Charlie Cox is an interesting choice to play Daredevil. I don’t think anybody would have thought of him previously because he’s not very well known, But he’s filling the shoes well so far and I think it’s better a bigger name wasn’t cast. Now he can be the character instead of “Hey look, it’s Zac Efron pretending to be blind!”
In episode five, “World on Fire,” they show Matt vision for a moment and how he sees the world and it was awesome. I really appreciated the way they incorporated his view of things in a way that looked dynamic yet confusing at the same time. We’re not used to seeing things through his eyes, so we don’t need to just “get it” right off.
The fight scenes are a step up as well. These fight scene are more The Raid: Redemption than Crouching Tiger, Hidden Dragon. There’s not a lot of “whipping” or “whoosing” noises in an effort to make things look pretty, people just beat the crap out of each other, teeth are spit out, and bones actually break through the skin. There’s a scene at the end of episode two that reminds me of Oldboy, as it does more than a few people I guess.
Really cool, really creative. Guess that training with Stick paid off. Which leads me to my next point- Stick!
Stick is Daredevil’s blind tutor who was training a young Matt Murdock to be a soldier of light so to speak. He was teaching Murdock how to hone his senses and his martial arts. He’s played well by Scott Glen and I can really appreciate the lengths they went to so we can understand the type of character he is. He’s a dick. He’s not a “tough-love” character, he’s a “no-love” character. And he doesn’t let up. It’s not that he doesn’t ever laugh or give a compliment, but all in all, he’s hardcore. So if you were wondering, uh, no- Daredevil didn’t train himself to beat up bullies with gainers that don’t apply to gravity, it was Stick.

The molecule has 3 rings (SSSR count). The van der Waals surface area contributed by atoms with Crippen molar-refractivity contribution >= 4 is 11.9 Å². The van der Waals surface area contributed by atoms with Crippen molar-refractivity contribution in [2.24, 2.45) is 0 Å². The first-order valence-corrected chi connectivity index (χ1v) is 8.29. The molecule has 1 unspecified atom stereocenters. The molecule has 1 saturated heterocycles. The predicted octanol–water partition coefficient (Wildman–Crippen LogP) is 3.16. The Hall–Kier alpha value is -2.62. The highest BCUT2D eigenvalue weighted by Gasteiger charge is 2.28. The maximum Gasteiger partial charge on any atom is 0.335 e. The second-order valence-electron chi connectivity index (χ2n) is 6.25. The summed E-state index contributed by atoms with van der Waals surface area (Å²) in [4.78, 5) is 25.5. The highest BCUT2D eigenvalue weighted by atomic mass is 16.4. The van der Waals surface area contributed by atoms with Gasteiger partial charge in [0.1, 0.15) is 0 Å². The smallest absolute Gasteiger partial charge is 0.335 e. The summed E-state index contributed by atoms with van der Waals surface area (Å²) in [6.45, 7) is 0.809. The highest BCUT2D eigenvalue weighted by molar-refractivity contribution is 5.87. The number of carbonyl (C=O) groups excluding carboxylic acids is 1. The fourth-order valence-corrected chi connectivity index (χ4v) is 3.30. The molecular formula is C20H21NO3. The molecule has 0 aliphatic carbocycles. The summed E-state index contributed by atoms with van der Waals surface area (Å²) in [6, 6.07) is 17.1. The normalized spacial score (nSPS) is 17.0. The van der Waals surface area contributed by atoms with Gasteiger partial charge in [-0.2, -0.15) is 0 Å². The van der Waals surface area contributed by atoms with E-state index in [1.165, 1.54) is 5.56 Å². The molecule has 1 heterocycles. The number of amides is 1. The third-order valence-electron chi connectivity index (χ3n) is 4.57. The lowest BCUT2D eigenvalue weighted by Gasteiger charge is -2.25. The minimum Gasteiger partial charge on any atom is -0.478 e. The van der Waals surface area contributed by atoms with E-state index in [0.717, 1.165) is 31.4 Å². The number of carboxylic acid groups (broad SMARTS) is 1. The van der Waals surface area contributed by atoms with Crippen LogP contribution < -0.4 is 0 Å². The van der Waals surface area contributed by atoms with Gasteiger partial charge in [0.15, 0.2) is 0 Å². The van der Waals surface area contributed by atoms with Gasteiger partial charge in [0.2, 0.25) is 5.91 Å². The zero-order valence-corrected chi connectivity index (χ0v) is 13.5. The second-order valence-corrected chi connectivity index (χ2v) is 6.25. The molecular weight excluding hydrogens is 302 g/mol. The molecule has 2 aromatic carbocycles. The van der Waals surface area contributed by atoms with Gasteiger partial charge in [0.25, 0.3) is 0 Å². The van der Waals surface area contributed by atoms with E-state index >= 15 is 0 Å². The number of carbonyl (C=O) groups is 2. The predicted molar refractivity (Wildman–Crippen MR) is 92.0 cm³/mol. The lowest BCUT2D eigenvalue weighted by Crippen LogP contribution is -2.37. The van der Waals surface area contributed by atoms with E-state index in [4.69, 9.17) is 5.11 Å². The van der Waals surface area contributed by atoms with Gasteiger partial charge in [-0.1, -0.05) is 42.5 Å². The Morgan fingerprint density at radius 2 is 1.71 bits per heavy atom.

One thing to say for certain about Daredevil as a series is that right now, I’m not being blown away by anything. It hasn’t gripped me by the ears, refusing to let me do other things with my life like say, Breaking Bad was doing. Several goldfish died during my Breaking Bad run…Just kidding. But the thing I can say about Daredevil is that it’s got my interest for sure. I wouldn’t be okay with dropping it at these episodes, I feel the need to see how this plays out. Not to mention, it’s only the first season where things are just getting started.
I want to write more but I’ll save the final verdict for the end of the season. I’ve already written more than I meant to. At this point though, the biggest negatives for me are some of the corniness that comes with many lower budget/big idea shows and I’m not a fan of Elden Henson’s portrayal of Foggy. But I’ll reserve a more in-depth opinion for later. Onto episode 8!
Oh and is this intro not awesome? I don’t get sick of watching it.